However, the great majority of contemporary vampires and vampire organisations make it clearly known that they renounce violence and criminal activity in any form.18 Even so, more extremist vampire groups, like Coven Nachttoter, equate vampirism to Satanism and seek to build an ‘elite, occult, fascist character’ in their followers and earnestly believe that: ‘humans are as sheep to our kind...we do not hold any place for compassion, tolerance or love for sheep...they are our prey and life-force’.19 Given such sentiments, it is no surprise that criminal vampire-cults have emerged now and then that engage in ritualistic blood-letting and human sacrifice in order to gain supernatural favours. In the late 1980s, for example, a drug-peddling, blood-drinking cult based in Matamoros (Mexico), tortured, mutilated and viciously slaughtered up to 14 people in bloody ceremonies reminiscent of Afro-Caribbean voodoo, Mexican witchcraft and Satanism; their bodily remains cannibalised or made into mystical potions, before police tracked down the perpetrators and killed their charismatic, bisexual founder in a shoot-out.20

Urban Myths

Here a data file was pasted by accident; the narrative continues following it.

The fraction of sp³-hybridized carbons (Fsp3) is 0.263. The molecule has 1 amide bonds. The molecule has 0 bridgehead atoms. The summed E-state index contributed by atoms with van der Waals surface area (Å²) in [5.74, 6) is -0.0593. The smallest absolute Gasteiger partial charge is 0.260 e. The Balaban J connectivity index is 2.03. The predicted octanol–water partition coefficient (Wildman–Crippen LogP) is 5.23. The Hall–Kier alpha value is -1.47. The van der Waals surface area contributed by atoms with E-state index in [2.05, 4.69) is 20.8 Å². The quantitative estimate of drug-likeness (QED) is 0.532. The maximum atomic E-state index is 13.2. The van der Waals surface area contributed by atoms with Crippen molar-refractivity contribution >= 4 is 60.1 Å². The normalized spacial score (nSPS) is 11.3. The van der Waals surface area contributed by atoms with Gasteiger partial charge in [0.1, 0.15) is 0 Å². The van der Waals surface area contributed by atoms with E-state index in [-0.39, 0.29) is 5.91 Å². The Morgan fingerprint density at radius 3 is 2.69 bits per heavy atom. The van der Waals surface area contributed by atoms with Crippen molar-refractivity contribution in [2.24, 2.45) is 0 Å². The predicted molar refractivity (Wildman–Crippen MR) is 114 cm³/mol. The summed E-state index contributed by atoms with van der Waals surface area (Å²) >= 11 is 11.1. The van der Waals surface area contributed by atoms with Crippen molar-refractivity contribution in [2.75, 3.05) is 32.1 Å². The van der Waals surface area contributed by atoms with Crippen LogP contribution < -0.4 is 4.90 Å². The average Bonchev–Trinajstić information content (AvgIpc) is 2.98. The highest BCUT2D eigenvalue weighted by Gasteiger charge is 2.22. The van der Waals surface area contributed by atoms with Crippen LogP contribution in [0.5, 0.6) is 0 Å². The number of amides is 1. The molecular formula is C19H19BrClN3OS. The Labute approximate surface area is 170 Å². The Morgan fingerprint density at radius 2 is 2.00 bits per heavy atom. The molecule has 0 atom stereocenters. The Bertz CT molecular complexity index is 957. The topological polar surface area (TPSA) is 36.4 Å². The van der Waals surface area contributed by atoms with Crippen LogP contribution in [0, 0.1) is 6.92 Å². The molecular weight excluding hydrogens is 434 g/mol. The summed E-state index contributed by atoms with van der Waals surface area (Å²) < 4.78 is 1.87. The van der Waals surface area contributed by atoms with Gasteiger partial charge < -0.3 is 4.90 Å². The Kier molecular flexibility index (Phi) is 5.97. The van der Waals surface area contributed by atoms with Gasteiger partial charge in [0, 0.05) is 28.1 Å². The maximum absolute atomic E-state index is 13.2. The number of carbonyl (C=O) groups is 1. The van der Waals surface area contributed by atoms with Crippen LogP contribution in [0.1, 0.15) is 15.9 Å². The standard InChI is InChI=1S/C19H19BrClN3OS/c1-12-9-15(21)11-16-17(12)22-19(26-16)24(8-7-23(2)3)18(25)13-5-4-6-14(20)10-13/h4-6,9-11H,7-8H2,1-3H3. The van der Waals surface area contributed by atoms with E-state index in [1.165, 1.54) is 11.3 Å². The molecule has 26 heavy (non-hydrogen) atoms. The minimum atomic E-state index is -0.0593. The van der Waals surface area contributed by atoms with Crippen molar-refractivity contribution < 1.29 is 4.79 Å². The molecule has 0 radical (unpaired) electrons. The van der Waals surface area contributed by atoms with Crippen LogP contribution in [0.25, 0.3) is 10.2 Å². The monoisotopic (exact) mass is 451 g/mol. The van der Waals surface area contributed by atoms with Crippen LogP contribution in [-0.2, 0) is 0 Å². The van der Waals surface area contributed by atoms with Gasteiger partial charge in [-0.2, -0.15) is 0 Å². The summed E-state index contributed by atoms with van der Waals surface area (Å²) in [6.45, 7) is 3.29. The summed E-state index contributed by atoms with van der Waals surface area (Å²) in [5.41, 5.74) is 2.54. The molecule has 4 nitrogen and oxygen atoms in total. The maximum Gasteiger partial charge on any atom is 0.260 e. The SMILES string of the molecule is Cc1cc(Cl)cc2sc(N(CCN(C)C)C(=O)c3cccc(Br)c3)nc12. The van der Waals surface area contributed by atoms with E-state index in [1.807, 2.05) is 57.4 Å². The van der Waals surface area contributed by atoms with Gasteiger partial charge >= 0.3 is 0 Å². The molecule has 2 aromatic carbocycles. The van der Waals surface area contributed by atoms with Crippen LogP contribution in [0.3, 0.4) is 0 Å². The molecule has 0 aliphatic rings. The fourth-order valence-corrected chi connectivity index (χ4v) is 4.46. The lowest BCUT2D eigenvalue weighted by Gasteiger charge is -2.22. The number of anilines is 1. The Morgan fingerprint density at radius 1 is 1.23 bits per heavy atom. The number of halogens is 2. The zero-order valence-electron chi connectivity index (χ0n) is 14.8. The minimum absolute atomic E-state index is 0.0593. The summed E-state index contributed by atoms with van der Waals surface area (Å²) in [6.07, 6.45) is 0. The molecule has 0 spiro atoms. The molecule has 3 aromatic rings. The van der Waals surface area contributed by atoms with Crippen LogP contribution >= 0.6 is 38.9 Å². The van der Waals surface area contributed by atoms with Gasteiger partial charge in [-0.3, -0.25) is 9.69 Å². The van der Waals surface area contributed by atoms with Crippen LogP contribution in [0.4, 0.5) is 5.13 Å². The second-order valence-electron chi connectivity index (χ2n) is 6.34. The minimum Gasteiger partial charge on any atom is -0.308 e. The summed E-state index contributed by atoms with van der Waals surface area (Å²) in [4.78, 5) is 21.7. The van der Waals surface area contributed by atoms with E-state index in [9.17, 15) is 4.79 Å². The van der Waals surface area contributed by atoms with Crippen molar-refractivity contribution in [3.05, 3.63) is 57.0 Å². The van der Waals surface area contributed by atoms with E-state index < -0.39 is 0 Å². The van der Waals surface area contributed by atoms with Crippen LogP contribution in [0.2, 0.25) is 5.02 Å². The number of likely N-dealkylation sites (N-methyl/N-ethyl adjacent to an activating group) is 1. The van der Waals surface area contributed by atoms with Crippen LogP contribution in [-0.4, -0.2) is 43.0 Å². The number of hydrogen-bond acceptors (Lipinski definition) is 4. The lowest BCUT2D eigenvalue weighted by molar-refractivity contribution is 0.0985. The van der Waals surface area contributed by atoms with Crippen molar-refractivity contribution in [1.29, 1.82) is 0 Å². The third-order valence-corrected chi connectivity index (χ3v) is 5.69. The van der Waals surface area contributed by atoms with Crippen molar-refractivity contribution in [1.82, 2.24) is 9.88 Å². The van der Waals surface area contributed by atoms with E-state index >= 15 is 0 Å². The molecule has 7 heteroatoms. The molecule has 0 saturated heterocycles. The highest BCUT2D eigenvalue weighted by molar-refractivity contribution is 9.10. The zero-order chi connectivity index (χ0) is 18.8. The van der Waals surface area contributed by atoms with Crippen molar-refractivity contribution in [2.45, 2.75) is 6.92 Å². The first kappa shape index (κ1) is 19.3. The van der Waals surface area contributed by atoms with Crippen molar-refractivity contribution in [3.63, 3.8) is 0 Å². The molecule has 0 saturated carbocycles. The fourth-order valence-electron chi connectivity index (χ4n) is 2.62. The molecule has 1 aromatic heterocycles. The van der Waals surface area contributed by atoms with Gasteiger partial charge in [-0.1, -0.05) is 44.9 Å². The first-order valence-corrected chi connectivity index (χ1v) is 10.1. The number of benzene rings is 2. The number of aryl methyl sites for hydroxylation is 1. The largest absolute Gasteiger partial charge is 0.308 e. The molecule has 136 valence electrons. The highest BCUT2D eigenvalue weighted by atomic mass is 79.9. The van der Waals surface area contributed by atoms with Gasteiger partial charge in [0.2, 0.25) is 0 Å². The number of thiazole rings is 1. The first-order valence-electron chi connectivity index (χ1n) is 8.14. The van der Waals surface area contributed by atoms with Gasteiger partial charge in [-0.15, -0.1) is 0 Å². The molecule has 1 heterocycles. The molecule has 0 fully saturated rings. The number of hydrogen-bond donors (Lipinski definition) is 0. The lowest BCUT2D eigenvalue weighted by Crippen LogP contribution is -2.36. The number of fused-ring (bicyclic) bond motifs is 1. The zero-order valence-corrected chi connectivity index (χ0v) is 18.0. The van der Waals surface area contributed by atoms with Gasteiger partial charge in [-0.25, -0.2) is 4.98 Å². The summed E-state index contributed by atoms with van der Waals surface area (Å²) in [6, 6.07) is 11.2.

At the same time, urban myths that involve lurid tales of vampire activity also abound such as the bizarre incident that occurred at Pisco, Peru, in June 1993, when over a thousand people turned up at the tomb of an English woman, Sarah Ellen Roberts, supposedly the third wife of ‘Dracula’.21 Despite his fictional status, the local press had claimed that Dracula was in fact a real personage who had visited Peru on numerous occasions. Subsequently buried alive for witchcraft and murder, Dracula’s wife had vowed to rise again on the said day but when the appointed hour came and went without incident, the police moved in to disperse the disappointed crowd, many of whom were self-styled vampire-slayers, armed with stakes and crucifixes. In addition, local witchdoctors had turned up to exorcise the tomb, anti-vampire kits sold out, local houses were festooned with garlic and pregnant women had moved away lest the vampire be reborn in their unborn child. More recently in Bogotá, Colombia, police officials reportedly fear that up to 50 groups of black-clad vampires are operating on the city’s streets at the present time and are rumoured to be responsible for the growing number of unsolved murders.22 Whereas abattoirs and blood-banks had previously provided such individuals with ample supplies of blood, vampires are said to have now resorted to hunting in gangs and randomly stopping people on the street at gunpoint, cutting them with razors and drinking their blood.